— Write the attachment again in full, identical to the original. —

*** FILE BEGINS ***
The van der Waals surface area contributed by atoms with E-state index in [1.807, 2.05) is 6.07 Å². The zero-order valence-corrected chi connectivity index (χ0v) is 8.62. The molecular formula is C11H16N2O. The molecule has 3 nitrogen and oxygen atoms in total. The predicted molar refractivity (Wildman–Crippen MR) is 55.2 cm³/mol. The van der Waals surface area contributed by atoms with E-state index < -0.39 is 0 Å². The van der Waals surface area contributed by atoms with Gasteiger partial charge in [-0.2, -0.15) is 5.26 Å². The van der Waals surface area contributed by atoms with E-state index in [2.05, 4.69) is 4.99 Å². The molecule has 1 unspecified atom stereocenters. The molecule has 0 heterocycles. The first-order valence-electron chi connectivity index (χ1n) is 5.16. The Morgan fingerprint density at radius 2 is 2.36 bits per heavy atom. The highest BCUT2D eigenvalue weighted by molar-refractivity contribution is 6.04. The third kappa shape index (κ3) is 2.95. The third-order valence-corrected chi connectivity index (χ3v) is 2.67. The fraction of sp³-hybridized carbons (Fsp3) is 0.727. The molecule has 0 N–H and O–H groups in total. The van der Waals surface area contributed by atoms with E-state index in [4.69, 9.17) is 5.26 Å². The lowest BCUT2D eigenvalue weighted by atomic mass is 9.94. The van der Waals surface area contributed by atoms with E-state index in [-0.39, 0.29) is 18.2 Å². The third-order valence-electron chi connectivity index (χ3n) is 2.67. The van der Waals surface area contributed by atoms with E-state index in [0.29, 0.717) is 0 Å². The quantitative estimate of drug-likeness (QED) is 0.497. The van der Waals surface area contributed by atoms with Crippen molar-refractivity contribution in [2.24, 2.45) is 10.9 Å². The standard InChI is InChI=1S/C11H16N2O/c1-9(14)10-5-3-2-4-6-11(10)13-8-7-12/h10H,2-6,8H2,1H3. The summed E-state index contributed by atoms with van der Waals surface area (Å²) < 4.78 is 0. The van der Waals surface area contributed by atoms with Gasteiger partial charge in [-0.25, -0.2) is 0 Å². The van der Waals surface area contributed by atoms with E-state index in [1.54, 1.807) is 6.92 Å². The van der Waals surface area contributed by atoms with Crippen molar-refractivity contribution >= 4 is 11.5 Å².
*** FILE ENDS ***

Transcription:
The van der Waals surface area contributed by atoms with E-state index in [1.807, 2.05) is 6.07 Å². The zero-order valence-corrected chi connectivity index (χ0v) is 8.62. The molecular formula is C11H16N2O. The molecule has 3 nitrogen and oxygen atoms in total. The predicted molar refractivity (Wildman–Crippen MR) is 55.2 cm³/mol. The van der Waals surface area contributed by atoms with E-state index < -0.39 is 0 Å². The van der Waals surface area contributed by atoms with Gasteiger partial charge in [-0.2, -0.15) is 5.26 Å². The van der Waals surface area contributed by atoms with E-state index in [2.05, 4.69) is 4.99 Å². The molecule has 1 unspecified atom stereocenters. The molecule has 0 heterocycles. The first-order valence-electron chi connectivity index (χ1n) is 5.16. The Morgan fingerprint density at radius 2 is 2.36 bits per heavy atom. The highest BCUT2D eigenvalue weighted by molar-refractivity contribution is 6.04. The third kappa shape index (κ3) is 2.95. The third-order valence-corrected chi connectivity index (χ3v) is 2.67. The fraction of sp³-hybridized carbons (Fsp3) is 0.727. The molecule has 0 N–H and O–H groups in total. The van der Waals surface area contributed by atoms with E-state index in [4.69, 9.17) is 5.26 Å². The lowest BCUT2D eigenvalue weighted by atomic mass is 9.94. The van der Waals surface area contributed by atoms with E-state index in [-0.39, 0.29) is 18.2 Å². The third-order valence-electron chi connectivity index (χ3n) is 2.67. The van der Waals surface area contributed by atoms with E-state index in [0.29, 0.717) is 0 Å². The quantitative estimate of drug-likeness (QED) is 0.497. The van der Waals surface area contributed by atoms with Crippen molar-refractivity contribution in [2.24, 2.45) is 10.9 Å². The standard InChI is InChI=1S/C11H16N2O/c1-9(14)10-5-3-2-4-6-11(10)13-8-7-12/h10H,2-6,8H2,1H3. The summed E-state index contributed by atoms with van der Waals surface area (Å²) < 4.78 is 0. The van der Waals surface area contributed by atoms with Gasteiger partial charge in [-0.25, -0.2) is 0 Å². The van der Waals surface area contributed by atoms with E-state index in [1.54, 1.807) is 6.92 Å². The van der Waals surface area contributed by atoms with Crippen molar-refractivity contribution >= 4 is 11.5 Å².